The same goes for QFT. It seems as if we can construct many states that at one given moment in time has the same momentum. After all we have infinitely many degrees of freedom.

    However I suspect that we always talk about the free particle solutions since we are doing free theory. :/

    Was this understandable at all?
     
    Last edited: Jan 29, 2014
  10. Jan 29, 2014 #9

    vanhees71

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    Your total-momentum integral becomes, of course, an operator in QFT, the momentum operator that generates spatial translations as it should according to Noether's theorem. Of course, you have to normal order the integrand, because otherwise you get an undefined expression. See also my previous posting!
     
  11. Jan 29, 2014 #10

    Yes, but what about my argument that there are many states with the same total momentum? :/
     
  12. Jan 29, 2014 #11

    WannabeNewton

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    I think so.

    We know that ##\varphi## has to satisfy ##(\partial_{\mu}\partial^{\mu} + m^2)\varphi = 0##. So at the least the dynamical evolution of any given configuration is constrained to the space of configurations that evolve according to the free KG equation. So are you talking about different field configurations ##\varphi##, with different ##\theta^{\mu\nu} = \partial^{\mu}\varphi\partial^{\nu}\varphi -\eta^{\mu\nu}\mathcal{L}## (of course ##\mathcal{L}## will be the same if we be as simple as possible), all solving the free KG equation such that ##P^{i} =\int d^{3}x :\theta^{0i}:= \int d^{3}x :\partial_0\varphi\partial^i \varphi:## is the same for all of them? In other words are you talking about different field configurations solving the free KG equation with different momentum densities such that ##a^{\dagger}_p |0\rangle ## for all of them yields states with the same momentum ##p##? I suppose by "infinitely smeared out" you're referring to a plane wave solution in order to contrast with localized solutions; textbooks seem to usually only treat the creation and annihilation operators with respect to the former.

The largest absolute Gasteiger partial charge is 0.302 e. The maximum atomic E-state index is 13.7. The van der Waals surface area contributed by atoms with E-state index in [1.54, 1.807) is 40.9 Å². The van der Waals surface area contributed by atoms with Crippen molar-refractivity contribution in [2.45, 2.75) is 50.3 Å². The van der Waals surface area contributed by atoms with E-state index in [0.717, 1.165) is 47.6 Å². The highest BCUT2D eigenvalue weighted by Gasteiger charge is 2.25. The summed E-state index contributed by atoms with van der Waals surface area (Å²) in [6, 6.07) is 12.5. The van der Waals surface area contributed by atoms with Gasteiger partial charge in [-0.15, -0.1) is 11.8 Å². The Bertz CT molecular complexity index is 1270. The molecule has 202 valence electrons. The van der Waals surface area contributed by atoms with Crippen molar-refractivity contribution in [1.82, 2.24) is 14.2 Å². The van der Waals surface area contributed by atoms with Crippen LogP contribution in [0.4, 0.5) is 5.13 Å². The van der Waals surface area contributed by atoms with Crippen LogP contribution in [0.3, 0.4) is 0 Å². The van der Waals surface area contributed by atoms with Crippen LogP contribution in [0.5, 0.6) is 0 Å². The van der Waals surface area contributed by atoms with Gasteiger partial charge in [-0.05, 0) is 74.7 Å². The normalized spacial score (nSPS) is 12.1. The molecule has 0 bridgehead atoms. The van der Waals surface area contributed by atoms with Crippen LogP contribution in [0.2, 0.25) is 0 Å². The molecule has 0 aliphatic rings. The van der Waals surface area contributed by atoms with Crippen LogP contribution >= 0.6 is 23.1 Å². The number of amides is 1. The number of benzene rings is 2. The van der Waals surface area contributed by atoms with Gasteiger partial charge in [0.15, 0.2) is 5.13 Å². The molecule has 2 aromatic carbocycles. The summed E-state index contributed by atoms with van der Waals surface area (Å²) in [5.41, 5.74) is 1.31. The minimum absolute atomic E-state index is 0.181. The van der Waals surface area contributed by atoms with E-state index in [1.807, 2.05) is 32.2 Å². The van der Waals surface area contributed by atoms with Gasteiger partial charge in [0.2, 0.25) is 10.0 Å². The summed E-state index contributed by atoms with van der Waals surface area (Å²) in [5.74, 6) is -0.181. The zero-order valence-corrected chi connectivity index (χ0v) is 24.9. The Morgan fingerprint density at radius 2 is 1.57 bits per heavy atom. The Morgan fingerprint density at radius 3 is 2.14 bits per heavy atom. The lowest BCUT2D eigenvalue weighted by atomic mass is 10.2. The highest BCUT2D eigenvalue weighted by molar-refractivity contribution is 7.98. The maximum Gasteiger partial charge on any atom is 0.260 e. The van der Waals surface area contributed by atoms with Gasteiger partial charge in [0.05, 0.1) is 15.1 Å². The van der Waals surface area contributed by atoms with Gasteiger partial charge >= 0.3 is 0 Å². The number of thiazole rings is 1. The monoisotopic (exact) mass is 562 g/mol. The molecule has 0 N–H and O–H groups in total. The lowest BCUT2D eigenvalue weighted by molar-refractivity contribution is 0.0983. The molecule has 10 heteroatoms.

13. Jan 29, 2014 #12
    Thanks!
    This helped alot. I will continue my reading of Peskin and Schroeder. I think I graps it.

    Once again, thanks for your time and dedication. :)